Visitors to Waterton Lakes National Park urged to obey wildlife rules
Jon Stuart-Smith’s job is to be on bear alert. There are over a dozen bear sightings throughout Waterton Lakes National Park each day and it’s his job to make sure they stay away from the town site.
Stuart-Smith is a wildlife conflict specialist at the park. “We do have a lots of bears that roam around the park. We want to make sure those bears don’t get comfortable in the high human areas. As soon as a bear shows up in the park or campground my job is to run out to use a bunch of techniques like yelling at the bear, bear spray or noise makers to get that bear to move away,”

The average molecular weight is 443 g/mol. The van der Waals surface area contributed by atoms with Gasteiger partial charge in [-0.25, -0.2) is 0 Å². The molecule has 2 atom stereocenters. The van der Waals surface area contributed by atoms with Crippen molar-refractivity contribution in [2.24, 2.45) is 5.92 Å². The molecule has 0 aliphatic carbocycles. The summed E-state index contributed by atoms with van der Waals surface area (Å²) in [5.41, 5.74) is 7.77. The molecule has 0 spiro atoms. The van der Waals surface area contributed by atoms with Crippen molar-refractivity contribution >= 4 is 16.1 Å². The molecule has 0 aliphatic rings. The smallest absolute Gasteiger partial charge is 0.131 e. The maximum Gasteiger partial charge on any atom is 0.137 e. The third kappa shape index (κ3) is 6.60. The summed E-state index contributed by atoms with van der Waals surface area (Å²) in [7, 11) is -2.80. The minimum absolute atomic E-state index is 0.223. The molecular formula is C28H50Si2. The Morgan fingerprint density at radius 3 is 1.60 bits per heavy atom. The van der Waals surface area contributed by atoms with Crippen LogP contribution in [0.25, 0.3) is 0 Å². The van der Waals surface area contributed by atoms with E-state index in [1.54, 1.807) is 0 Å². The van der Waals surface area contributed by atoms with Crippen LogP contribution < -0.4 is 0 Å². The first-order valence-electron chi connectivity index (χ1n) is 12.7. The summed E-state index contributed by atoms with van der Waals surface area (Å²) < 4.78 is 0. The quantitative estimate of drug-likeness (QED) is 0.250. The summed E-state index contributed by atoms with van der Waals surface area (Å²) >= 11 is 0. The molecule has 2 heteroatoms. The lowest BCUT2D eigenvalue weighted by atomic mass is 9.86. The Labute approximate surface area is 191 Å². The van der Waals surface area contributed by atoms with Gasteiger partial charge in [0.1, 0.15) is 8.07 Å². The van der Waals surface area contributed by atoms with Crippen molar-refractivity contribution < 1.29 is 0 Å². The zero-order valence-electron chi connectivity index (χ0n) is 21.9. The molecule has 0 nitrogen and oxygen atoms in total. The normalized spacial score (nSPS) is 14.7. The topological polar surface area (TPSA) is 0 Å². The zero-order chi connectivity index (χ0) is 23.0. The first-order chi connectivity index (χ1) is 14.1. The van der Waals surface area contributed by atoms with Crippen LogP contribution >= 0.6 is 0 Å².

Stuart-Smith says many tourists are naïve to the park’s animals.
“People that arrive here are not always aware that wildlife is dangerous. The deer in the town site look tamed but they can strike hit you with your hooves and they can cause a lot of damage.”
Stuart-Smith says bear attacks don’t happen often in Waterton. The last one was in 1980. Tourists are recommended to stay at least 100 meters away from bears if they come across one.
“There has been a couple of maulings over the course of Waterton’s history. The last one was in the 80’s in the crypt lake area.”
But seasoned Waterton campers say if you follow the park rules an encounter with a bear should be pleasant.